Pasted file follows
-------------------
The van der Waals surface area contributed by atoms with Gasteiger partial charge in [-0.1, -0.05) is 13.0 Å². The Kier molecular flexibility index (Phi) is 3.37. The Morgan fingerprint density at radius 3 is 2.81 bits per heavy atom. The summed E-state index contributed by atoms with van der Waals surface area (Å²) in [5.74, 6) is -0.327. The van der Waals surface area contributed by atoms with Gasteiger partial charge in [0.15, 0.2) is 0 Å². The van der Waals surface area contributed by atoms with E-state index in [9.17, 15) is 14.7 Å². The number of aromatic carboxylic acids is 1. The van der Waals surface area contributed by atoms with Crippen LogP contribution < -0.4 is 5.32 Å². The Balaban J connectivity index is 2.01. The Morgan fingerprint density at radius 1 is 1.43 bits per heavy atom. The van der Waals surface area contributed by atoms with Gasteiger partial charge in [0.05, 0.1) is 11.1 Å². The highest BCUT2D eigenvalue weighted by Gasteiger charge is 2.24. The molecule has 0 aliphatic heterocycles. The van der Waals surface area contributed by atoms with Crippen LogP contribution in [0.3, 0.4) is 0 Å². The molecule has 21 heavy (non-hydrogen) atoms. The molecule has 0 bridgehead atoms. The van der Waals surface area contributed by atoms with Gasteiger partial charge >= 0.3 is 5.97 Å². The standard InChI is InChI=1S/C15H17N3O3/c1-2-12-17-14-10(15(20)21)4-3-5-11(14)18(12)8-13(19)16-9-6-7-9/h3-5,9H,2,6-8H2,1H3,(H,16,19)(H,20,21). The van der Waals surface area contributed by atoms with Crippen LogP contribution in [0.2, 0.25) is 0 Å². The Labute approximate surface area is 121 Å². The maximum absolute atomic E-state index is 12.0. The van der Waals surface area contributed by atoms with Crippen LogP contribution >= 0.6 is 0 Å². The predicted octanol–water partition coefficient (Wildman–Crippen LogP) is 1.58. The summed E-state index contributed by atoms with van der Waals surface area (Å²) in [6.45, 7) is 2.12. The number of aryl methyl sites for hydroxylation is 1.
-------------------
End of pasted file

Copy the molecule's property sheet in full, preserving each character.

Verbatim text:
The van der Waals surface area contributed by atoms with Gasteiger partial charge in [-0.1, -0.05) is 13.0 Å². The Kier molecular flexibility index (Phi) is 3.37. The Morgan fingerprint density at radius 3 is 2.81 bits per heavy atom. The summed E-state index contributed by atoms with van der Waals surface area (Å²) in [5.74, 6) is -0.327. The van der Waals surface area contributed by atoms with Gasteiger partial charge in [0.15, 0.2) is 0 Å². The van der Waals surface area contributed by atoms with E-state index in [9.17, 15) is 14.7 Å². The number of aromatic carboxylic acids is 1. The van der Waals surface area contributed by atoms with Crippen LogP contribution < -0.4 is 5.32 Å². The Balaban J connectivity index is 2.01. The Morgan fingerprint density at radius 1 is 1.43 bits per heavy atom. The van der Waals surface area contributed by atoms with Gasteiger partial charge in [0.05, 0.1) is 11.1 Å². The highest BCUT2D eigenvalue weighted by Gasteiger charge is 2.24. The molecule has 0 aliphatic heterocycles. The van der Waals surface area contributed by atoms with Crippen LogP contribution in [0.3, 0.4) is 0 Å². The molecule has 21 heavy (non-hydrogen) atoms. The molecule has 0 bridgehead atoms. The van der Waals surface area contributed by atoms with Gasteiger partial charge >= 0.3 is 5.97 Å². The standard InChI is InChI=1S/C15H17N3O3/c1-2-12-17-14-10(15(20)21)4-3-5-11(14)18(12)8-13(19)16-9-6-7-9/h3-5,9H,2,6-8H2,1H3,(H,16,19)(H,20,21). The van der Waals surface area contributed by atoms with Crippen LogP contribution in [0.2, 0.25) is 0 Å². The Labute approximate surface area is 121 Å². The maximum absolute atomic E-state index is 12.0. The van der Waals surface area contributed by atoms with Crippen LogP contribution >= 0.6 is 0 Å². The predicted octanol–water partition coefficient (Wildman–Crippen LogP) is 1.58. The summed E-state index contributed by atoms with van der Waals surface area (Å²) in [6.45, 7) is 2.12. The number of aryl methyl sites for hydroxylation is 1.